Last updated on July 21st, 2020
5 Facts About the Flag of Florida
1. The state flag of Florida has had several versions since the mid 19th century. During the 16th century, Florida was a Spanish territory and several different Spanish regional flags were used. One later design from 1845 displayed the sometimes controversial motto ‘Let us Alone.’
2. Florida’s flag has been voted as the 34th best design out of 72 US and Canadian flag designs from the states, provinces and territories. During the early 20th century, the diagonal red lines were added to the flag so the white background didn’t resemble the flag of surrender.
3. The seal of the state of Florida was added to the flag in the 1860s. It depicts things often associated with the state, including palm trees, lakes and the sun, as well as a Seminole Indian woman. In 1970, the headdress was removed from the figure of the Seminole Indian.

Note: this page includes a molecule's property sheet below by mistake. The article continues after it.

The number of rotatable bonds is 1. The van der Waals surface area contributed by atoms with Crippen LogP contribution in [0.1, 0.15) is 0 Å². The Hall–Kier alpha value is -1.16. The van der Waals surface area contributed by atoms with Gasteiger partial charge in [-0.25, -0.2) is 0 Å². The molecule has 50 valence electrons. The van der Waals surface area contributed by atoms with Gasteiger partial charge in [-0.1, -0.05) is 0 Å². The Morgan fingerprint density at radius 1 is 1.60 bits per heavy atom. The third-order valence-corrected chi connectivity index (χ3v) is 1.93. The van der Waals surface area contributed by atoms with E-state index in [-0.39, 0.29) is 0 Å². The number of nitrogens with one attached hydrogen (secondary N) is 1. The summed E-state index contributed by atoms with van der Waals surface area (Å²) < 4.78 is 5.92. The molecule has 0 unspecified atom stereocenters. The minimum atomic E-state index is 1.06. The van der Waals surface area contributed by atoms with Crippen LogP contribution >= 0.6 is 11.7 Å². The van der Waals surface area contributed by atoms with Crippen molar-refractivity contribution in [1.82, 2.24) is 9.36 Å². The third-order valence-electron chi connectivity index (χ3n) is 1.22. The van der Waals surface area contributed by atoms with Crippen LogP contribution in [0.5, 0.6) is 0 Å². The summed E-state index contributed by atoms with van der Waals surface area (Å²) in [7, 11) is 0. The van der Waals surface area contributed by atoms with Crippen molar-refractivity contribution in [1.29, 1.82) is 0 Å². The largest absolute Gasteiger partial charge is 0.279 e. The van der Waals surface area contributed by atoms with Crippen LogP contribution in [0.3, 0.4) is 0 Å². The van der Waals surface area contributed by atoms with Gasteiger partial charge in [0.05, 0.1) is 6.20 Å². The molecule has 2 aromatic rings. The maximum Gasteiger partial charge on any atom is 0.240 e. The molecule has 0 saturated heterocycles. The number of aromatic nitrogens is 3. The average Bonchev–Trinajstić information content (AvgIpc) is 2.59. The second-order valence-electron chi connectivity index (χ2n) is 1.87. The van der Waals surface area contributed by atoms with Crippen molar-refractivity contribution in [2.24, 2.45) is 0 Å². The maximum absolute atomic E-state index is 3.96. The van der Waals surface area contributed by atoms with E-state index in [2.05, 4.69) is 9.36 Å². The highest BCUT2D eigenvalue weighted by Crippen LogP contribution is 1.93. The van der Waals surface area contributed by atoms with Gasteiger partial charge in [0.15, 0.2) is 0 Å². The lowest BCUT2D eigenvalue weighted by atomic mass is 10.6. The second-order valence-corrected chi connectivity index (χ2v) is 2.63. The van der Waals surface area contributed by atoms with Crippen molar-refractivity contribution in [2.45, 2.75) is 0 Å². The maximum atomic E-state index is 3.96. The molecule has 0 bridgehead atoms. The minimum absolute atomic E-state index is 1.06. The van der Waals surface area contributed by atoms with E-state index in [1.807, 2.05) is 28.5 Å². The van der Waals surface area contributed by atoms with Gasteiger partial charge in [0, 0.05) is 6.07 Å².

4. Following reassigned territory in North America after the 1763 Treaty of Paris, Florida was under British rule for a period during the late 18th century. During those 20 years, the distinctive British Union Jack flew over Florida, until the Spanish regained control in 1783.
5. The flag that can be seen all over the Sunshine State today dates from 1900, when a vote meant that the diagonal red lines were added. The Cross of Burgundy, as it’s called, is a reminder of Spanish rule over the state and it also represents the cross on which St. Andrew was crucified.